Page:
At Children’s Hospital Boston, we know that adolescents who have been diagnosed with an overuse injury such as spondylolysis often feel frustrated about the disruption in their normal athletic routines. Our experienced clinicians will approach your child’s treatment with sensitivity and support, helping him heal as quickly as possible so he can return to sports safely.
Here are the basics about spondylolysis:
- Spondylolysis is a stress fracture that occurs in the lower back.
- Although some children are born with a genetic predisposition to developing spondylolysis, the injury is more common in adolescents who participate in sports that involve repetitive hyperextension (over-stretching) of the spine, such as gymnastics, football, rowing, and diving.
- 4.4 percent of all children develop spondylolysis before the age of 6, and 6% have evidence of it by adulthood. In these cases, it does not represent an injury, and younger children who develop spondylolysis often don’t show any symptoms, and the condition might not be detected unless they get an x-ray for a separate problem.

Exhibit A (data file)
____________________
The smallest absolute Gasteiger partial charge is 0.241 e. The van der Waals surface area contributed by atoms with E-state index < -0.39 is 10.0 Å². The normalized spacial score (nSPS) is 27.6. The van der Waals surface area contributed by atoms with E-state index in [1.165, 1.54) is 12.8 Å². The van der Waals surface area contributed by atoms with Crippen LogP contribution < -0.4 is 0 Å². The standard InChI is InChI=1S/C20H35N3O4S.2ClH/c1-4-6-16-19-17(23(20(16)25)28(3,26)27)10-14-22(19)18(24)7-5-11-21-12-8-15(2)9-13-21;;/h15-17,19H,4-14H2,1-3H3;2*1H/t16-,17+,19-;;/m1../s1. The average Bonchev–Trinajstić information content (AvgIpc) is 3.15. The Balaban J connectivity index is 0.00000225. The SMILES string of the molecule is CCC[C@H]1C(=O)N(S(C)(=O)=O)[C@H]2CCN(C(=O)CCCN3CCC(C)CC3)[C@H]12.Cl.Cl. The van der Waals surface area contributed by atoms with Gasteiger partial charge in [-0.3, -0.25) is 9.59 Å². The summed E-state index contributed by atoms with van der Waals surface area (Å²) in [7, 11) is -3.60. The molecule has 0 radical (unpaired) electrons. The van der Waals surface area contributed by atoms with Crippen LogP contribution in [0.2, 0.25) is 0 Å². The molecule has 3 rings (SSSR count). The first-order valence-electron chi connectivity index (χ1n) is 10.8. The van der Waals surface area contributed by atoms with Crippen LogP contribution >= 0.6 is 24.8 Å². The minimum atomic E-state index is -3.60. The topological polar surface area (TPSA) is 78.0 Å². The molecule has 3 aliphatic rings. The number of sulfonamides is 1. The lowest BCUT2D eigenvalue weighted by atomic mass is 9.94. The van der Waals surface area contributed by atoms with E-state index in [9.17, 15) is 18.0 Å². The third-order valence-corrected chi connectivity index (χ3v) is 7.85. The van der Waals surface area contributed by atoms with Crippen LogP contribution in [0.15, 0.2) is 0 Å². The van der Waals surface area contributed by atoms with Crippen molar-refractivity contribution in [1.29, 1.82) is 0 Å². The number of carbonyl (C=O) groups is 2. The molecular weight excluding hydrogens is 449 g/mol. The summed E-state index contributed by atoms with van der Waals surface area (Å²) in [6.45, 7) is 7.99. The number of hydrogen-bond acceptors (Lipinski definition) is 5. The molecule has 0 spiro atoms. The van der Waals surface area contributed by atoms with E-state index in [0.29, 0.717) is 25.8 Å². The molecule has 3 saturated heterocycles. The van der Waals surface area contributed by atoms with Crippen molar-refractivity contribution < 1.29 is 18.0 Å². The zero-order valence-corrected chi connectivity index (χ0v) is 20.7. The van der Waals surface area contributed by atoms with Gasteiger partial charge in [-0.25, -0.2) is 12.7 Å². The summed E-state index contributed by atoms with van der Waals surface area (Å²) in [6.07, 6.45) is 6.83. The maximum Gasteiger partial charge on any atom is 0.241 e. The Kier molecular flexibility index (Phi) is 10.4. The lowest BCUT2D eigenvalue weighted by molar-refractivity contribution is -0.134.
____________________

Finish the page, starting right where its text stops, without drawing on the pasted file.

- The primary symptom of spondylolysis is pain in the lower back that gets worse when the child leans backwards.
- Adolescents with spondylolysis can usually return to sports after several months of activity modification, physical therapy, and occasionally bracing.
How Children’s Hospital Boston approaches spondylolysis
Experts in the Orthopedic Center at Children's provide comprehensive assessment, treatment and follow-up care to children, adolescents and young adults with spondylolysis and other overuse injuries. Our skilled orthopedists and sports medicine experts work with physical therapy staff to develop long-term treatment and activity plans. Our team has also developed innovative evaluation programs and effective injury prevention programs and strategies. Together, we provide your child with expert diagnosis, treatment and care—as well as the benefits of some of the most advanced clinical and scientific research in the world.
Spondylolysis: Reviewed by Michael P. Glotzbecker, MD
© Children’s Hospital Boston; posted in 2012